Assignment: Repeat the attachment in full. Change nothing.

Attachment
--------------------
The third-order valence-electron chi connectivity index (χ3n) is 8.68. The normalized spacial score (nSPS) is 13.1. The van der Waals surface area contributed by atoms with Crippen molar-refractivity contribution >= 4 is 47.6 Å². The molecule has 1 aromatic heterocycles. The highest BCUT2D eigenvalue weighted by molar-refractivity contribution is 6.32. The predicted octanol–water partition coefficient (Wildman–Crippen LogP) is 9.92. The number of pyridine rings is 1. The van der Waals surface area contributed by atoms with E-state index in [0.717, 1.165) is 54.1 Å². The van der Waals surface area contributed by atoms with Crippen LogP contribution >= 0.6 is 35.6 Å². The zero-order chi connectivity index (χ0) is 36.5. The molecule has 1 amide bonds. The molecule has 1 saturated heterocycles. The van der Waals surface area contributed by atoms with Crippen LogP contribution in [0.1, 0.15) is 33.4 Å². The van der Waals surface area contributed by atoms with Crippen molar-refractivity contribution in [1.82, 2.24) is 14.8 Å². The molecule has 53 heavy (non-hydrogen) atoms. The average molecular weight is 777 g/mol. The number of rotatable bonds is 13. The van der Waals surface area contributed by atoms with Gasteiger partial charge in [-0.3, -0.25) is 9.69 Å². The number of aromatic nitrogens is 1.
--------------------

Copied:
The third-order valence-electron chi connectivity index (χ3n) is 8.68. The normalized spacial score (nSPS) is 13.1. The van der Waals surface area contributed by atoms with Crippen molar-refractivity contribution >= 4 is 47.6 Å². The molecule has 1 aromatic heterocycles. The highest BCUT2D eigenvalue weighted by molar-refractivity contribution is 6.32. The predicted octanol–water partition coefficient (Wildman–Crippen LogP) is 9.92. The number of pyridine rings is 1. The van der Waals surface area contributed by atoms with E-state index in [0.717, 1.165) is 54.1 Å². The van der Waals surface area contributed by atoms with Crippen LogP contribution >= 0.6 is 35.6 Å². The zero-order chi connectivity index (χ0) is 36.5. The molecule has 1 amide bonds. The molecule has 1 saturated heterocycles. The van der Waals surface area contributed by atoms with Crippen LogP contribution in [0.1, 0.15) is 33.4 Å². The van der Waals surface area contributed by atoms with Crippen molar-refractivity contribution in [1.82, 2.24) is 14.8 Å². The molecule has 53 heavy (non-hydrogen) atoms. The average molecular weight is 777 g/mol. The number of rotatable bonds is 13. The van der Waals surface area contributed by atoms with Gasteiger partial charge in [-0.3, -0.25) is 9.69 Å². The number of aromatic nitrogens is 1.